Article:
We only lived there a few years, but after the second year I pretty much had the sequence of the parade participants memorized. The police would come down the street first (that is a singular word), followed by the town fire truck (another singular). Next the mayor and his family would come in a classic car with other dignitaries who could fit in the car. Other persons of prominence followed in various makes of convertibles. There would be a few crepe paper decorated hay haulers loaded with the members and staff of whatever sponsor had paid for the colorful paper and the queen and her court. Everyone secretly prayed for a little rain so that they could see the floats drip all over themselves and briefly paint the street. The high school marching band would follow and then after some floats from the local church units the junior high band would come by. My personal favorite part of the parade was the children who dressed in a variety of patriotic costumes with bikes and wagons and each escorting one of their pets. I still maintain I saw a young boy leading a duck and another carrying a gold fish in a small bowl.
After the parade there was a pancake breakfast at the park followed by fun visiting the game booths and participating in the activities which required extra room. At the booths one could break balloons with darts, win a gold fish with a ping pong ball, dunk a prominent citizen in a pool, knock down bottles with a ball, toss a ring over a peg, and take a swing at junker car with a sledge hammer, along with many other intoxicating games, accumulating tickets which could be exchanged for food or prizes. In the field one could participate in such exhilarating events as the three legged race, egg tossing, balloon blowing up and breaking by sitting on them race, changing clothes race, pie eating contest, and every other type of race imaginable. Ribbons were given to those who finished 1st, 2nd, and third, but no tickets for prizes or food.
In the evening everyone gathered at the rodeo grounds to witness the locals break themselves up bull riding, bareback riding, calf roping, barrel racing and wagon racing followed by a spectacular fireworks display.
I remember hearing and expressing that the activities of the day had left us all ‘bone weary’ and looking forward to settling into bed with a heart filled with gratefulness for all I had and did enjoy.
As I look back on the 4th of July celebrations we enjoyed in Tooele, Utah, from a perspective of an additional 40 years of trying to pay tribute to those who paid varying prices to bring about the freedom and privileges we continue to enjoy, I can easily say that there have been few celebrations which stirred the emotions of patriotism in my bosom like those days of simple and humble celebration with friends and neighbors in that small community just south of the Great Salt Lake.
It would be an easy transition to blame the big city clamor in which I found myself encapsulated during those subsequent 40 years for the loss of stimulation in my heart on this day we celebrate the founding of our nation, but the reality is that I fear I have allowed my heart to be hardened to the point where it is difficult for fireworks and music to palpitate that organ as they once did. I fear that years of partisan political bickering have made the patriotic strains sound out of harmony. I fear that the gulf between our love of freedom and the wanton disregard we display for the rights of others seems to daily expand to where it is becoming impossible to span. I fear that the professed patriotism of the populous is somehow overshadowing and confusing the need to find a means of demonstrating compassion in the universal brotherhood of mankind. Lest I allow melancholy to overcome me and I sink deeper into becoming a cantankerous old salt, I want to exclaim my resolve for this year’s 4th of July.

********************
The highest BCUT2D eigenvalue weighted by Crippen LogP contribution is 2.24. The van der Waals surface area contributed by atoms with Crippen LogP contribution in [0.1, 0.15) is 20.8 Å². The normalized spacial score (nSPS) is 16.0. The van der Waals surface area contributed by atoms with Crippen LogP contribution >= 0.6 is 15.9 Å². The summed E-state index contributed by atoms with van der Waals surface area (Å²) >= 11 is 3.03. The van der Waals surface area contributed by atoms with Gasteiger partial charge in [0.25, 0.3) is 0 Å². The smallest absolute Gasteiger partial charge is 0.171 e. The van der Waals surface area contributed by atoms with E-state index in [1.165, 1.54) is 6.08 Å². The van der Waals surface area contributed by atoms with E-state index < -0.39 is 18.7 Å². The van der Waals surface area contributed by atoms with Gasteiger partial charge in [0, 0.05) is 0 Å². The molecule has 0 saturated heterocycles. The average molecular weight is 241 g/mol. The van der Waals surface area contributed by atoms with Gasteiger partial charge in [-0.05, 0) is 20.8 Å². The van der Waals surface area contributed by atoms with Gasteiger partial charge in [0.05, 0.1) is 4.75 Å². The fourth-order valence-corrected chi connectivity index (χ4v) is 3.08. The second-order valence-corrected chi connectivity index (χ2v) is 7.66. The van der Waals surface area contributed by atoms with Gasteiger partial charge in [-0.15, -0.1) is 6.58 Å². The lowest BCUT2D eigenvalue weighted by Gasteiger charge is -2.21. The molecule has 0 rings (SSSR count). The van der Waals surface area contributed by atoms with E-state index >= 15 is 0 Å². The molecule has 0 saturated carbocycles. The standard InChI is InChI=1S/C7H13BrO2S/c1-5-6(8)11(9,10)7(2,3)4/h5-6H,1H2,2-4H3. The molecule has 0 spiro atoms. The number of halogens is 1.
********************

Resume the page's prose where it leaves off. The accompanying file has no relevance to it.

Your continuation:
This year:
I am going to do all I can to return to the feelings of those celebratory days in Tooele, Utah.
I am going to listen to the music with the same sensitivity which once caused my eyes to pool as I stood at attention outside of a barrack at Fort Ord, California.
With every bursting blaze in the evening sky I am going to remember all who have given so much that I might enjoy the wonderful and spoiled life I have.
I am going to remember that I have never gone to bed hungry nor slept cold and that all my needs have been satisfied.
I have a suspicion that if I put away the thoughts which have caused my celebrations to become caustic and fill my mind with all the fruits of freedom which have flowered my paths, I will again be able to end the 4th of July ‘bone weary’ and settle into my bed with a heart filled with gratefulness for all that I have and do enjoy because I live in a land where we continue to struggle to remain free.